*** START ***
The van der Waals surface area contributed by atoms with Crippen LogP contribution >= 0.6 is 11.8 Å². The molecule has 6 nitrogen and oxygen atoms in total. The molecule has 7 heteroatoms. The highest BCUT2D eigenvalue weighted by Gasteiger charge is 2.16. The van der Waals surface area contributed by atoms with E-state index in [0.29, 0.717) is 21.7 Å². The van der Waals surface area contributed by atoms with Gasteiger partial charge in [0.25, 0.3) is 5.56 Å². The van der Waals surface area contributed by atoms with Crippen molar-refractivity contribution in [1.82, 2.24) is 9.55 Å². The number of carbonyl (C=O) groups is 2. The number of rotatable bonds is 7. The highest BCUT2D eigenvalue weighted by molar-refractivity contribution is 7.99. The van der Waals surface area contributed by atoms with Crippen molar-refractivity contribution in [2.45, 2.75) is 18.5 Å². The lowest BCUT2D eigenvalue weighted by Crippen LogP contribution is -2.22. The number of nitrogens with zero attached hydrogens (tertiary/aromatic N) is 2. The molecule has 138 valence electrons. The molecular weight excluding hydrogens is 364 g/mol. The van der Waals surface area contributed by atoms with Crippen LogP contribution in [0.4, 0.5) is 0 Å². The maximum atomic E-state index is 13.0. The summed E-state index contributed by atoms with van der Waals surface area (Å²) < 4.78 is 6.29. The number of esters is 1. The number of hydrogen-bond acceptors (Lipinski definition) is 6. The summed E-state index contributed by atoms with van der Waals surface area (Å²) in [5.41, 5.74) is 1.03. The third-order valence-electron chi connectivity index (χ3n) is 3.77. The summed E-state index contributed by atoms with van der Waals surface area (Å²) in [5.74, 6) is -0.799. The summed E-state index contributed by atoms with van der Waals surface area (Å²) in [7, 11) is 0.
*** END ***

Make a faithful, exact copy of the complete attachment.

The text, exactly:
The van der Waals surface area contributed by atoms with Crippen LogP contribution >= 0.6 is 11.8 Å². The molecule has 6 nitrogen and oxygen atoms in total. The molecule has 7 heteroatoms. The highest BCUT2D eigenvalue weighted by Gasteiger charge is 2.16. The van der Waals surface area contributed by atoms with E-state index in [0.29, 0.717) is 21.7 Å². The van der Waals surface area contributed by atoms with Gasteiger partial charge in [0.25, 0.3) is 5.56 Å². The van der Waals surface area contributed by atoms with Crippen molar-refractivity contribution in [1.82, 2.24) is 9.55 Å². The number of carbonyl (C=O) groups is 2. The number of rotatable bonds is 7. The highest BCUT2D eigenvalue weighted by molar-refractivity contribution is 7.99. The van der Waals surface area contributed by atoms with Crippen molar-refractivity contribution in [2.45, 2.75) is 18.5 Å². The lowest BCUT2D eigenvalue weighted by Crippen LogP contribution is -2.22. The number of nitrogens with zero attached hydrogens (tertiary/aromatic N) is 2. The molecule has 138 valence electrons. The molecular weight excluding hydrogens is 364 g/mol. The van der Waals surface area contributed by atoms with Crippen LogP contribution in [0.4, 0.5) is 0 Å². The maximum atomic E-state index is 13.0. The summed E-state index contributed by atoms with van der Waals surface area (Å²) < 4.78 is 6.29. The number of esters is 1. The number of hydrogen-bond acceptors (Lipinski definition) is 6. The summed E-state index contributed by atoms with van der Waals surface area (Å²) in [5.41, 5.74) is 1.03. The third-order valence-electron chi connectivity index (χ3n) is 3.77. The summed E-state index contributed by atoms with van der Waals surface area (Å²) in [5.74, 6) is -0.799. The summed E-state index contributed by atoms with van der Waals surface area (Å²) in [7, 11) is 0.